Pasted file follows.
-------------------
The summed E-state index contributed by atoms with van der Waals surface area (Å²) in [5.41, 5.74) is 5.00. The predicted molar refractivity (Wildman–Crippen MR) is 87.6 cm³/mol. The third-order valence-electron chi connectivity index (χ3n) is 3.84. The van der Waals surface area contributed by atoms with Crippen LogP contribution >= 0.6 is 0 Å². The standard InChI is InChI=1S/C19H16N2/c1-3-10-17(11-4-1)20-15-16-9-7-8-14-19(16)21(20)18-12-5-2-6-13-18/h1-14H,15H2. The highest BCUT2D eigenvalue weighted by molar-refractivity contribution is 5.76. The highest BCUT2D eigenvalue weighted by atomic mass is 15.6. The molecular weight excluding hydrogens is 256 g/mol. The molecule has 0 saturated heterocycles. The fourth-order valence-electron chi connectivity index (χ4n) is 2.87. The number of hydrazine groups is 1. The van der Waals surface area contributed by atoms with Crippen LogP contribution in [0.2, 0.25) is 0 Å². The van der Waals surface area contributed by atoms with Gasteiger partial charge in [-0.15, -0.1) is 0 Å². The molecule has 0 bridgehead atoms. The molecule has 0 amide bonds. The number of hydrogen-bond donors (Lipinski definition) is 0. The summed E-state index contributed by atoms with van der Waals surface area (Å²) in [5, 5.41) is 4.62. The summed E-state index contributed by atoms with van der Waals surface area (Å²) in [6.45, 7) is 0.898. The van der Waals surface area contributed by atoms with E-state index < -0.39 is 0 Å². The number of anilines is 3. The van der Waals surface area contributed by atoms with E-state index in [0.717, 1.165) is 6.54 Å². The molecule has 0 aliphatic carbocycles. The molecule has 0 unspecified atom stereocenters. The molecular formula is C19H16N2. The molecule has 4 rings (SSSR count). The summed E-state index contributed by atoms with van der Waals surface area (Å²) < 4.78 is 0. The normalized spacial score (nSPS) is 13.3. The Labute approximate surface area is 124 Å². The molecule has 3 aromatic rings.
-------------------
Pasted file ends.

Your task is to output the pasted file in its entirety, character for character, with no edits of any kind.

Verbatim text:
The summed E-state index contributed by atoms with van der Waals surface area (Å²) in [5.41, 5.74) is 5.00. The predicted molar refractivity (Wildman–Crippen MR) is 87.6 cm³/mol. The third-order valence-electron chi connectivity index (χ3n) is 3.84. The van der Waals surface area contributed by atoms with Crippen LogP contribution >= 0.6 is 0 Å². The standard InChI is InChI=1S/C19H16N2/c1-3-10-17(11-4-1)20-15-16-9-7-8-14-19(16)21(20)18-12-5-2-6-13-18/h1-14H,15H2. The highest BCUT2D eigenvalue weighted by molar-refractivity contribution is 5.76. The highest BCUT2D eigenvalue weighted by atomic mass is 15.6. The molecular weight excluding hydrogens is 256 g/mol. The molecule has 0 saturated heterocycles. The fourth-order valence-electron chi connectivity index (χ4n) is 2.87. The number of hydrazine groups is 1. The van der Waals surface area contributed by atoms with Crippen LogP contribution in [0.2, 0.25) is 0 Å². The van der Waals surface area contributed by atoms with Gasteiger partial charge in [-0.15, -0.1) is 0 Å². The molecule has 0 bridgehead atoms. The molecule has 0 amide bonds. The number of hydrogen-bond donors (Lipinski definition) is 0. The summed E-state index contributed by atoms with van der Waals surface area (Å²) in [5, 5.41) is 4.62. The summed E-state index contributed by atoms with van der Waals surface area (Å²) in [6.45, 7) is 0.898. The van der Waals surface area contributed by atoms with E-state index < -0.39 is 0 Å². The number of anilines is 3. The van der Waals surface area contributed by atoms with E-state index in [0.717, 1.165) is 6.54 Å². The molecule has 0 aliphatic carbocycles. The molecule has 0 unspecified atom stereocenters. The molecular formula is C19H16N2. The molecule has 4 rings (SSSR count). The summed E-state index contributed by atoms with van der Waals surface area (Å²) < 4.78 is 0. The normalized spacial score (nSPS) is 13.3. The Labute approximate surface area is 124 Å². The molecule has 3 aromatic rings.